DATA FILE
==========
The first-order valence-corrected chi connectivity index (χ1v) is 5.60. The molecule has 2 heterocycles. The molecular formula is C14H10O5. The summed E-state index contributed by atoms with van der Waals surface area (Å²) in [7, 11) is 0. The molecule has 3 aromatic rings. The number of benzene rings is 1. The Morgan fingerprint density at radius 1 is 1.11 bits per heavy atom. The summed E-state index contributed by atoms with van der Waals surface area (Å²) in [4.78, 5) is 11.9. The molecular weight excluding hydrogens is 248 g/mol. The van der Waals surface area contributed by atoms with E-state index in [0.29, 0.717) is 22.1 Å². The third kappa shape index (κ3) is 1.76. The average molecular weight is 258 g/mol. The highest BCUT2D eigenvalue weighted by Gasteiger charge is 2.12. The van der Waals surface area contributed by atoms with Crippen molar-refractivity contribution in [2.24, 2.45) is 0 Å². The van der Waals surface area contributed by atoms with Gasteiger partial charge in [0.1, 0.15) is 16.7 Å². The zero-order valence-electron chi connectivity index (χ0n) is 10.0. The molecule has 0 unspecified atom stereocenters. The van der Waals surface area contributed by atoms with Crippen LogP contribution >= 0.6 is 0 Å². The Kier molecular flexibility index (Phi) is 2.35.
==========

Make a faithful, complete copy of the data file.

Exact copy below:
The first-order valence-corrected chi connectivity index (χ1v) is 5.60. The molecule has 2 heterocycles. The molecular formula is C14H10O5. The summed E-state index contributed by atoms with van der Waals surface area (Å²) in [7, 11) is 0. The molecule has 3 aromatic rings. The number of benzene rings is 1. The Morgan fingerprint density at radius 1 is 1.11 bits per heavy atom. The summed E-state index contributed by atoms with van der Waals surface area (Å²) in [4.78, 5) is 11.9. The molecular weight excluding hydrogens is 248 g/mol. The van der Waals surface area contributed by atoms with E-state index in [0.29, 0.717) is 22.1 Å². The third kappa shape index (κ3) is 1.76. The average molecular weight is 258 g/mol. The highest BCUT2D eigenvalue weighted by Gasteiger charge is 2.12. The van der Waals surface area contributed by atoms with Crippen molar-refractivity contribution in [2.24, 2.45) is 0 Å². The van der Waals surface area contributed by atoms with Gasteiger partial charge in [0.1, 0.15) is 16.7 Å². The zero-order valence-electron chi connectivity index (χ0n) is 10.0. The molecule has 0 unspecified atom stereocenters. The van der Waals surface area contributed by atoms with Crippen LogP contribution >= 0.6 is 0 Å². The Kier molecular flexibility index (Phi) is 2.35.